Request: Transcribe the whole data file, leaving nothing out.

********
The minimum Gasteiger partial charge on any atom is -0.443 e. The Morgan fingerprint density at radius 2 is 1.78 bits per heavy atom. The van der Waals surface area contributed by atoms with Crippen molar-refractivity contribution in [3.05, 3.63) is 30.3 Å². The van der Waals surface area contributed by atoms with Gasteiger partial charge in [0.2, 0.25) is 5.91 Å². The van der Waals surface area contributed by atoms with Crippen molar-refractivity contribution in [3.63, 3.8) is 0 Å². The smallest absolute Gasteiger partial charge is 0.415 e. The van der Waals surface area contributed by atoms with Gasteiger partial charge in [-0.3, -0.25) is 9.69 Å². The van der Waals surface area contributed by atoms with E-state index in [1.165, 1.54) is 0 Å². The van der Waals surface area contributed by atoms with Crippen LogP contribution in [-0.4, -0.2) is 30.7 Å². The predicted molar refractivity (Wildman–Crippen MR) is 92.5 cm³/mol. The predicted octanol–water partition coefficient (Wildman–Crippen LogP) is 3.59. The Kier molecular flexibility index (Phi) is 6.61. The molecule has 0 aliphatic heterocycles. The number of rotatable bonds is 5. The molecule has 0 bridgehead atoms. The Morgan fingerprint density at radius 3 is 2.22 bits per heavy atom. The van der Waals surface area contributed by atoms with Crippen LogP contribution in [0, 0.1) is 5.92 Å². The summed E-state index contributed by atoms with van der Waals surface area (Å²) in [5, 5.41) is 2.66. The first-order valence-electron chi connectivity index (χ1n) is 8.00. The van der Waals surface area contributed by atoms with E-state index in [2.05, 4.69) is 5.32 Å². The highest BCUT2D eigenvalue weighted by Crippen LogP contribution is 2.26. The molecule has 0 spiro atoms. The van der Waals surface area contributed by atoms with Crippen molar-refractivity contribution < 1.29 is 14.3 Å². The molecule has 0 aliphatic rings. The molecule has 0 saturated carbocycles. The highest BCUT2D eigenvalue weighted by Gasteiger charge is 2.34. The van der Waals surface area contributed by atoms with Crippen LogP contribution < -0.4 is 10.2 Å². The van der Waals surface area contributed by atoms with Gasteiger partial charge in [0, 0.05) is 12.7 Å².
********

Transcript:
The minimum Gasteiger partial charge on any atom is -0.443 e. The Morgan fingerprint density at radius 2 is 1.78 bits per heavy atom. The van der Waals surface area contributed by atoms with Crippen molar-refractivity contribution in [3.05, 3.63) is 30.3 Å². The van der Waals surface area contributed by atoms with Gasteiger partial charge in [0.2, 0.25) is 5.91 Å². The van der Waals surface area contributed by atoms with Crippen molar-refractivity contribution in [3.63, 3.8) is 0 Å². The smallest absolute Gasteiger partial charge is 0.415 e. The van der Waals surface area contributed by atoms with Gasteiger partial charge in [-0.3, -0.25) is 9.69 Å². The van der Waals surface area contributed by atoms with E-state index in [1.165, 1.54) is 0 Å². The van der Waals surface area contributed by atoms with Crippen LogP contribution in [-0.4, -0.2) is 30.7 Å². The predicted molar refractivity (Wildman–Crippen MR) is 92.5 cm³/mol. The predicted octanol–water partition coefficient (Wildman–Crippen LogP) is 3.59. The Kier molecular flexibility index (Phi) is 6.61. The molecule has 0 aliphatic heterocycles. The number of rotatable bonds is 5. The molecule has 0 bridgehead atoms. The Morgan fingerprint density at radius 3 is 2.22 bits per heavy atom. The van der Waals surface area contributed by atoms with Crippen LogP contribution in [0, 0.1) is 5.92 Å². The summed E-state index contributed by atoms with van der Waals surface area (Å²) in [5, 5.41) is 2.66. The first-order valence-electron chi connectivity index (χ1n) is 8.00. The van der Waals surface area contributed by atoms with E-state index in [2.05, 4.69) is 5.32 Å². The highest BCUT2D eigenvalue weighted by Crippen LogP contribution is 2.26. The molecule has 0 spiro atoms. The van der Waals surface area contributed by atoms with Crippen molar-refractivity contribution < 1.29 is 14.3 Å². The molecule has 0 aliphatic rings. The molecule has 0 saturated carbocycles. The highest BCUT2D eigenvalue weighted by Gasteiger charge is 2.34. The van der Waals surface area contributed by atoms with Crippen LogP contribution < -0.4 is 10.2 Å². The van der Waals surface area contributed by atoms with Gasteiger partial charge in [0, 0.05) is 12.7 Å².